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Losing the man she loved


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Losing the man she loved

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Donna Bushell-Lucas recounts the pain of when her husband died of cancer and going on without him.
ONLY one month. That’s how long Donna Bushell-Lucas was married to her husband Kim before he succumbed to the ravages of pancreatic cancer.
“We were married December 22 and he died on January 23,” Donna recalled sadly.
To understand the full scope of the relationship and the man that was the love of Donna’s life, one only has to wind back the hands of time ten years. Back then, Donna felt that she had met the man she would spend the rest of her life with.
Like most attractions, theirs was pretty routine. Boy meets girl. Girl falls in love with boy. Both spend years building a relationship and raising a daughter, Havana, who also came along. Marriage, though it was something yearned for, wasn’t an immediate prospect.
Donna and Kim had gotten into the business of living their lives, enjoying each other and raising their daughter. By all accounts, their life was picture-perfect – that is, until two years ago when Kim started feeling ill.
“I had taken Havana to Disney World and when I returned Kim had a lump in his stomach and he wasn’t feeling well,” Donna recalled. “He did tests which led to more tests and eventually to a full CAT scan.
“That revealed that he had multiple tumours on his liver. By the time of the diagnosis, he was already at Stage 4 pancreatic cancer, so there was no hope of chemotherapy because it would have killed him quicker,” Donna said.
Initially, hearing the news was such a blow to Donna that when they left the doctor’s office and were driving home, she just lost it.
“When he found out the news he never cried or flinched. I pulled the car off the road and I just broke down,” she said.
Donna recalled that Kim had maintained his composure all through. She said that she didn’t recall him ever crying about his situation.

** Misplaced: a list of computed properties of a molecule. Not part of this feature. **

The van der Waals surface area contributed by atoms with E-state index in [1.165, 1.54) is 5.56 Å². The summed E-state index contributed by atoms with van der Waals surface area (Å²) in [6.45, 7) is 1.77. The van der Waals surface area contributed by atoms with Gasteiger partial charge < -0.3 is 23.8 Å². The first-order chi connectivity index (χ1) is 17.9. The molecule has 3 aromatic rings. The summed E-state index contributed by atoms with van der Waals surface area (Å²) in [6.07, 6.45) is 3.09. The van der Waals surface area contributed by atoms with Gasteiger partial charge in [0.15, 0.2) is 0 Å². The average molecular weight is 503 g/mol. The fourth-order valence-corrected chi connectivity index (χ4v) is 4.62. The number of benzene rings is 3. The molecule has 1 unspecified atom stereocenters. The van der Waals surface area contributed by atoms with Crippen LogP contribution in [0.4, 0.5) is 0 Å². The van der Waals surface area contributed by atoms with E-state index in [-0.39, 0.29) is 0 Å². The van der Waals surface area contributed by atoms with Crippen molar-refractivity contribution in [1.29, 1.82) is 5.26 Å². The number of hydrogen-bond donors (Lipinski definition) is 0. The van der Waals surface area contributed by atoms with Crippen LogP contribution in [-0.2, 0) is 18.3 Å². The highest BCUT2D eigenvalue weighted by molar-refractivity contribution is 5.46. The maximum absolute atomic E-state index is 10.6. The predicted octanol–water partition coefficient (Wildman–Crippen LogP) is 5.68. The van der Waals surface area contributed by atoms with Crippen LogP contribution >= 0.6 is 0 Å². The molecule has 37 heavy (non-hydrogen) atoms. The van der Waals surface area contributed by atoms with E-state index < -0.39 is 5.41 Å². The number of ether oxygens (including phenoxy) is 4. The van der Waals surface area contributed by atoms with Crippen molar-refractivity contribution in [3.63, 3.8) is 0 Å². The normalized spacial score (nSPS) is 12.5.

“We had to go the route of natural remedies, so I consulted.  Dr Cheeseman, the Maas Clinic,” she said. “I wanted to take him overseas but he said that if anything was supposed to happen, he wanted it to happen here.”
What made the diagnosis harder to accept was that Kim was only 33 years old. He was the picture of health.
“He was always the one telling me to cut out the macaroni pie and other stuff,” Donna said. “He didn’t even have a history of that in his family so it was such a shock.”
Though the doctors had given him seven months to live, coming to terms with the reality that she was going to lose the man she loved and that their daughter would lose her father was especially difficult to bear.
“Havana, who was five years old at the time, was so close to her father. They were always together, and I knew that it would be hard for her,” Donna said. “She was always the one saying that she wanted her daddy and mummy to be married, so we wanted to give her that.”
As the months passed, Kim gradually got worse. At one point in December he had to be hospitalized.
“Even though we were planning to get married before, he didn’t want to do it under these conditions,” Donna said.
The wedding, which was held at home, was very intimate, with only 30 people, family and close friends.
“Coming on to the end, he wasn’t mobile. My boss Claire, who owns Dingolay, was so instrumental in helping me plan everything. She and my mum were just wonderful.”
Though Donna admits it was one of the happiest moments of her life, it was also the saddest because deep down she knew time wasn’t on their side.
“Right after the wedding, Kim’s condition started to get worse. We had to bring home oxygen from the hospital. I didn’t sleep a lot because I would get up during the night to check him, check his oxygen and give him ice and water,” Donna said. “But the night he died I slept right through until the morning. I don’t know what happened . . .”  
On February 4, 2009, Donna buried the man she loved, along with many of her own dreams for their life.
“What has kept me going is my daughter Havana. To see how she has handled this has given me strength,” Donna said. “I’m happy we had her. We were a good couple. As I’m seeing Havana happy and smiling, I’m happy.”
Now she’s on her own, Donna is building her life back one day at a time. She admits that she has finally stopped locking herself in the bathroom and crying because of the pain.
“Now I’ve learnt that you have to love every day that you have and just live your life,” she said. “That’s what I’m trying to do now: live a clean, happy life.”

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